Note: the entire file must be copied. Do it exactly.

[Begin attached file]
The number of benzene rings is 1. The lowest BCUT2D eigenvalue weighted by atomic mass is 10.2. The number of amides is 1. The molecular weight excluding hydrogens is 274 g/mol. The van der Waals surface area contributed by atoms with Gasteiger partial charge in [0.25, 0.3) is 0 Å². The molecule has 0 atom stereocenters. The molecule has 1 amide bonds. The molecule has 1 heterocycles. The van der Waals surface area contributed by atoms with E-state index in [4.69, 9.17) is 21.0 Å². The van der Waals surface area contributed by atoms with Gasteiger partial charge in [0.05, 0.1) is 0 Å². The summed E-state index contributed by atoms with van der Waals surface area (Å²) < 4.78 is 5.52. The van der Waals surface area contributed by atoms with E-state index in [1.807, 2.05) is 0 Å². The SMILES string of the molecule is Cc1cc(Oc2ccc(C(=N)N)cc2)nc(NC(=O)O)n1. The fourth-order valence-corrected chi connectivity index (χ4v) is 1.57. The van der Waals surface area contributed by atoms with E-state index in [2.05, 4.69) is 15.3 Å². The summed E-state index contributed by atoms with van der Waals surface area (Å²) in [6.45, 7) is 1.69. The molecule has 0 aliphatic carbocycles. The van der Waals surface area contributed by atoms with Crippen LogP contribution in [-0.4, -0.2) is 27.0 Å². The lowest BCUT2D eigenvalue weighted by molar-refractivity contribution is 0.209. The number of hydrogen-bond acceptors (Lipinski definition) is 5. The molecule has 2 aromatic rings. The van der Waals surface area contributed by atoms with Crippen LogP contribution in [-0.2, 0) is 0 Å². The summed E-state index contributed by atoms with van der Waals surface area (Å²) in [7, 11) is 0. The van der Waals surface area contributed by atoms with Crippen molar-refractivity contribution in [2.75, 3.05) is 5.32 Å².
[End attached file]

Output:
The number of benzene rings is 1. The lowest BCUT2D eigenvalue weighted by atomic mass is 10.2. The number of amides is 1. The molecular weight excluding hydrogens is 274 g/mol. The van der Waals surface area contributed by atoms with Gasteiger partial charge in [0.25, 0.3) is 0 Å². The molecule has 0 atom stereocenters. The molecule has 1 amide bonds. The molecule has 1 heterocycles. The van der Waals surface area contributed by atoms with E-state index in [4.69, 9.17) is 21.0 Å². The van der Waals surface area contributed by atoms with Gasteiger partial charge in [0.05, 0.1) is 0 Å². The summed E-state index contributed by atoms with van der Waals surface area (Å²) < 4.78 is 5.52. The van der Waals surface area contributed by atoms with E-state index in [1.807, 2.05) is 0 Å². The SMILES string of the molecule is Cc1cc(Oc2ccc(C(=N)N)cc2)nc(NC(=O)O)n1. The fourth-order valence-corrected chi connectivity index (χ4v) is 1.57. The van der Waals surface area contributed by atoms with E-state index in [2.05, 4.69) is 15.3 Å². The summed E-state index contributed by atoms with van der Waals surface area (Å²) in [6.45, 7) is 1.69. The molecule has 0 aliphatic carbocycles. The van der Waals surface area contributed by atoms with Crippen LogP contribution in [-0.4, -0.2) is 27.0 Å². The lowest BCUT2D eigenvalue weighted by molar-refractivity contribution is 0.209. The number of hydrogen-bond acceptors (Lipinski definition) is 5. The molecule has 2 aromatic rings. The van der Waals surface area contributed by atoms with Crippen LogP contribution in [-0.2, 0) is 0 Å². The summed E-state index contributed by atoms with van der Waals surface area (Å²) in [7, 11) is 0. The van der Waals surface area contributed by atoms with Crippen molar-refractivity contribution in [2.75, 3.05) is 5.32 Å².